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Monet Water Lilies Scarf

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Price: $55.00
Member Price: $49.50

Item# 80-009477 







Description

Our graceful scarf adapts details from an original water lily painting by Claude Monet (French, 18401926) in the Museums collection. Monet was a key figure in the Impressionist movement that transformed French painting in the second half of the nineteenth century. As part of his extensive gardening plans at Giverny, Monet had a pond dug and planted with lilies in 1893. He painted the subject in 1899, and thereafter it dominated his art.

Silk chiffon. Imported. 64'' x 18''.

  • Silk chiffon
  • Imported
  • 64'' x 18''

Art History

Claude Monet (French, 18401926) first painted his water lily pond at Giverny in 1899 and it dominated his art for the rest of his life. A key figure in the Impressionist movement that transformed French painting in the second half of the nineteenth century, Monet worked en plein air using rapid brushstrokes and broken color, the signatures of the new style. Working in natural light and shifting seasons, Monet returned to his subjects again and again in order to capture every observation, nuance, and reflection. He never grew tired of painting the evocative water lilies of his beloved Giverny.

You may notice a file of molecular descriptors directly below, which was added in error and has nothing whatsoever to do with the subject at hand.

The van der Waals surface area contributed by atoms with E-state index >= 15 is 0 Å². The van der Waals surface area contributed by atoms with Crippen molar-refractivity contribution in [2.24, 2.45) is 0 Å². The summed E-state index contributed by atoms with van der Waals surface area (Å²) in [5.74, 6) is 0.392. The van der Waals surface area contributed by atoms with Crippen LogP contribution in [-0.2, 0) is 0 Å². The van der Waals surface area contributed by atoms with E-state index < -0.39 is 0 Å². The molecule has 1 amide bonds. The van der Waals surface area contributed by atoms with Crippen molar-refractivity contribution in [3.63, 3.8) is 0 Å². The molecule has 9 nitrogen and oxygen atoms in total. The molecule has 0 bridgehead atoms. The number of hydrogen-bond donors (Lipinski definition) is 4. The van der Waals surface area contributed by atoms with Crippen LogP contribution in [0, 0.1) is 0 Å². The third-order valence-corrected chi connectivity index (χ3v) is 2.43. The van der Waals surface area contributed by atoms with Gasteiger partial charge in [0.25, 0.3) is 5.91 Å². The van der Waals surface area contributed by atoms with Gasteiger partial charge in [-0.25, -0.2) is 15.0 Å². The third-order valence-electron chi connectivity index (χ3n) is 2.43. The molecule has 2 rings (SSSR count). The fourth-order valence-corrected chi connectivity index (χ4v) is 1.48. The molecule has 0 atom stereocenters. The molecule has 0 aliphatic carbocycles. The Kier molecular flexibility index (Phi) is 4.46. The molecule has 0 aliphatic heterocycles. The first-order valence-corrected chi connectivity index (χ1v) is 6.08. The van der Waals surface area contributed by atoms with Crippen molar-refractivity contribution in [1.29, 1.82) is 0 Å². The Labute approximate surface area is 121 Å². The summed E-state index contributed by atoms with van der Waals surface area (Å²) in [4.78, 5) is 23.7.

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Description

Our graceful scarf adapts details from an original water lily painting by Claude Monet (French, 18401926) in the Museums collection. Monet was a key figure in the Impressionist movement that transformed French painting in the second half of the nineteenth century. As part of his extensive gardening plans at Giverny, Monet had a pond dug and planted with lilies in 1893. He painted the subject in 1899, and thereafter it dominated his art.

Silk chiffon. Imported. 64'' x 18''.





  • Silk chiffon
  • Imported
  • 64'' x 18''




Art History

Claude Monet (French, 18401926) first painted his water lily pond at Giverny in 1899 and it dominated his art for the rest of his life. A key figure in the Impressionist movement that transformed French painting in the second half of the nineteenth century, Monet worked en plein air using rapid brushstrokes and broken color, the signatures of the new style. Working in natural light and shifting seasons, Monet returned to his subjects again and again in order to capture every observation, nuance, and reflection. He never grew tired of painting the evocative water lilies of his beloved Giverny.


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